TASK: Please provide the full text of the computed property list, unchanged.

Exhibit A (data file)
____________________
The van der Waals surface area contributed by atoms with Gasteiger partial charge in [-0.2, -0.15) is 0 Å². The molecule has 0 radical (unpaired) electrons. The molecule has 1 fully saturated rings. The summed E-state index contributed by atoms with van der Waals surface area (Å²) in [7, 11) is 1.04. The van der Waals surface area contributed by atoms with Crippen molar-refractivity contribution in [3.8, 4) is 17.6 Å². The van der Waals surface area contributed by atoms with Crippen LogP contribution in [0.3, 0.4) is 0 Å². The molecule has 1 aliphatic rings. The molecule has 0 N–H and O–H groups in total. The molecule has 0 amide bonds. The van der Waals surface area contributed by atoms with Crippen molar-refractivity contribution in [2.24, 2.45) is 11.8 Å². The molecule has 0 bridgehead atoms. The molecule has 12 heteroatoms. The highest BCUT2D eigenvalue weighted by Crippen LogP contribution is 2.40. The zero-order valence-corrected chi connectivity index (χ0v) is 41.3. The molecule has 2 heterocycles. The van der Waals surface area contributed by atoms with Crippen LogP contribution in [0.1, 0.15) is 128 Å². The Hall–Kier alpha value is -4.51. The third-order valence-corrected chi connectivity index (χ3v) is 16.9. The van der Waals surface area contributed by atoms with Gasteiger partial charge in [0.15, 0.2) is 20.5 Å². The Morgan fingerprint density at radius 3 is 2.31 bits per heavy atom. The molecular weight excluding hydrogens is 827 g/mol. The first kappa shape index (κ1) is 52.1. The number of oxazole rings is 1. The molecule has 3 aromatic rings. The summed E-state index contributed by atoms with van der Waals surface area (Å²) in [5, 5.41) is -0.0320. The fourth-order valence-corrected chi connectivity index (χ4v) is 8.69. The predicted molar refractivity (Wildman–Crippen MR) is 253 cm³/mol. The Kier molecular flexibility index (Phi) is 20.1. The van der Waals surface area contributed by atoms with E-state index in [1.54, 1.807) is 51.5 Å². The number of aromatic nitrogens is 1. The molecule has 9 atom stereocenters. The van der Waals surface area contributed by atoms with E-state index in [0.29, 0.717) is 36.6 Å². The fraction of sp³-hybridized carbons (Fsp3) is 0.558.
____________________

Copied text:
The van der Waals surface area contributed by atoms with Gasteiger partial charge in [-0.2, -0.15) is 0 Å². The molecule has 0 radical (unpaired) electrons. The molecule has 1 fully saturated rings. The summed E-state index contributed by atoms with van der Waals surface area (Å²) in [7, 11) is 1.04. The van der Waals surface area contributed by atoms with Crippen molar-refractivity contribution in [3.8, 4) is 17.6 Å². The van der Waals surface area contributed by atoms with Crippen LogP contribution in [0.3, 0.4) is 0 Å². The molecule has 1 aliphatic rings. The molecule has 0 N–H and O–H groups in total. The molecule has 0 amide bonds. The van der Waals surface area contributed by atoms with Crippen molar-refractivity contribution in [2.24, 2.45) is 11.8 Å². The molecule has 0 bridgehead atoms. The molecule has 12 heteroatoms. The highest BCUT2D eigenvalue weighted by Crippen LogP contribution is 2.40. The zero-order valence-corrected chi connectivity index (χ0v) is 41.3. The molecule has 2 heterocycles. The van der Waals surface area contributed by atoms with Crippen LogP contribution in [0.1, 0.15) is 128 Å². The Hall–Kier alpha value is -4.51. The third-order valence-corrected chi connectivity index (χ3v) is 16.9. The van der Waals surface area contributed by atoms with Gasteiger partial charge in [0.15, 0.2) is 20.5 Å². The Morgan fingerprint density at radius 3 is 2.31 bits per heavy atom. The molecular weight excluding hydrogens is 827 g/mol. The first kappa shape index (κ1) is 52.1. The number of oxazole rings is 1. The molecule has 3 aromatic rings. The summed E-state index contributed by atoms with van der Waals surface area (Å²) in [5, 5.41) is -0.0320. The fourth-order valence-corrected chi connectivity index (χ4v) is 8.69. The predicted molar refractivity (Wildman–Crippen MR) is 253 cm³/mol. The Kier molecular flexibility index (Phi) is 20.1. The van der Waals surface area contributed by atoms with E-state index in [1.54, 1.807) is 51.5 Å². The number of aromatic nitrogens is 1. The molecule has 9 atom stereocenters. The van der Waals surface area contributed by atoms with E-state index in [0.29, 0.717) is 36.6 Å². The fraction of sp³-hybridized carbons (Fsp3) is 0.558.